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Analysis of the hemodynamic mechanisms of the development of salt sensitive hypertension in hyperaldosteronism

Primary aldosteronism is the most common form of secondary hypertension, accounting for up to 50% of hypertension induced by excess salt intake. According to the traditional volume loading theory, hyperaldosteronism in salt-sensitive individuals is thought to induce sodium and water retention, resulting in a rise in blood volume and subsequent increase in cardiac output initiating hypertension.  Systemic vascular resistance is thought to increase only as a secondary consequence of increased cardiac output and blood pressure through so-called autoregulation.  However, a growing body of evidence suggests that aldosterone may influence blood pressure not only through its effects on the kidney, but through direct effects on vascular tone (vascular resistance). Therefore, we investigated the primary hemodynamic mechanism by which hyperaldosteronism promotes salt sensitivity and the initiation of salt-dependent hypertension in Sprague Dawley rats given an infusion of aldosterone (model of primary aldosteronism) or vehicle (control group). Using implanted arterial pressure telemetry probes and Doppler ultrasound flow probes, we continuously monitored changes in mean arterial pressure, cardiac output, and systemic vascular resistance in response to increases in salt intake.  In aldesterone-infused rats, compared with control rats, there was a significantly greater increase in blood pressure and systemic vascular resistance and a concomitant significant decrease in heart rate and cardiac output when switching from a low-salt to a high-salt diet (Figure).  These results provide evidence that aldosterone promotes salt sensitivity and the initiation of salt-dependent hypertension by inducing an increase in systemic vascular resistance after salt intake while decreasing cardiac output. Thus, an increase in cardiac output is not necessary for the initiation or maintenance of hypertension. These findings challenge the traditional volume loading theory and instead support the vasodysfunction theory, which posits an increase in systemic vascular resistance as the primary cause of hypertension initiation (Kurtz et al., 2023).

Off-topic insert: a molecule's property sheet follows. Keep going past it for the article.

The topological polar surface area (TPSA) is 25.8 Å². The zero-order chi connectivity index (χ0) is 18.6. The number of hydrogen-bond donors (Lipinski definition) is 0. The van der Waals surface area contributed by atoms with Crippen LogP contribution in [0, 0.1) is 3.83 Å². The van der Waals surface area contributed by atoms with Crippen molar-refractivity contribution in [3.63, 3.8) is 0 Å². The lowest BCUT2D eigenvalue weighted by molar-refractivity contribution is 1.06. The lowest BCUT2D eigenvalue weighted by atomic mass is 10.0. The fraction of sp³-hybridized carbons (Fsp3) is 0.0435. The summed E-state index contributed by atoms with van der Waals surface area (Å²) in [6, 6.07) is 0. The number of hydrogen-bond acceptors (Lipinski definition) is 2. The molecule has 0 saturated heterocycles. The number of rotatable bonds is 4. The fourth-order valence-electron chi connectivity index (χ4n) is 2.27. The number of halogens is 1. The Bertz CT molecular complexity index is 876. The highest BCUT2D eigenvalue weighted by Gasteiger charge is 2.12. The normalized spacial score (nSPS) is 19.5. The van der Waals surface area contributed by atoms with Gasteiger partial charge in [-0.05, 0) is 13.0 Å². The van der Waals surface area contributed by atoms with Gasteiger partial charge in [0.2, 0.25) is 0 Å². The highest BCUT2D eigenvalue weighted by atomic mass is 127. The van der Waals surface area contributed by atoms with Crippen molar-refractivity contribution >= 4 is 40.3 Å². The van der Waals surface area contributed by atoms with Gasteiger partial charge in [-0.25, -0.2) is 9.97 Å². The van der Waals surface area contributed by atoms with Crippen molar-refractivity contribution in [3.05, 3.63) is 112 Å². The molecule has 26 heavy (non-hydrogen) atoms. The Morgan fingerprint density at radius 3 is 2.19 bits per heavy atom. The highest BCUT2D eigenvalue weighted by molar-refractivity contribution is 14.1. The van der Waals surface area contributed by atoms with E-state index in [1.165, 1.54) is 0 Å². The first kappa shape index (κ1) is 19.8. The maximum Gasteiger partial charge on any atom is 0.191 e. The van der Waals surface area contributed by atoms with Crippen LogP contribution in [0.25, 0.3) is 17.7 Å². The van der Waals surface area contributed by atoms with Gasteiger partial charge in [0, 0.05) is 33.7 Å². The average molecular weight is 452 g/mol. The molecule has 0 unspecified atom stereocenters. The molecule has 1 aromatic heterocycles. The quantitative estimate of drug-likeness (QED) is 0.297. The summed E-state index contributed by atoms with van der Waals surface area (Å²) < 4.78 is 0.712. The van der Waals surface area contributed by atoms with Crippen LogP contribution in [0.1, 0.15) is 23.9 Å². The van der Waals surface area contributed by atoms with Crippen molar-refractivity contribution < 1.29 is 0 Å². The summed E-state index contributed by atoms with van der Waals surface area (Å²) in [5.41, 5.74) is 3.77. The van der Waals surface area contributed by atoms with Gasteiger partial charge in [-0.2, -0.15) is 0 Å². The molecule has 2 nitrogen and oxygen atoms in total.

Mean arterial pressure (MAP), cardiac output (CO), and systemic vascular resistance (SVR) (24-h averages) during administration of a low-salt diet (0.26% NaCl) and a high-salt diet (4% NaCl) in vehicle-infused control rats and aldosterone-infused rats. The # symbol indicates p < 0.05.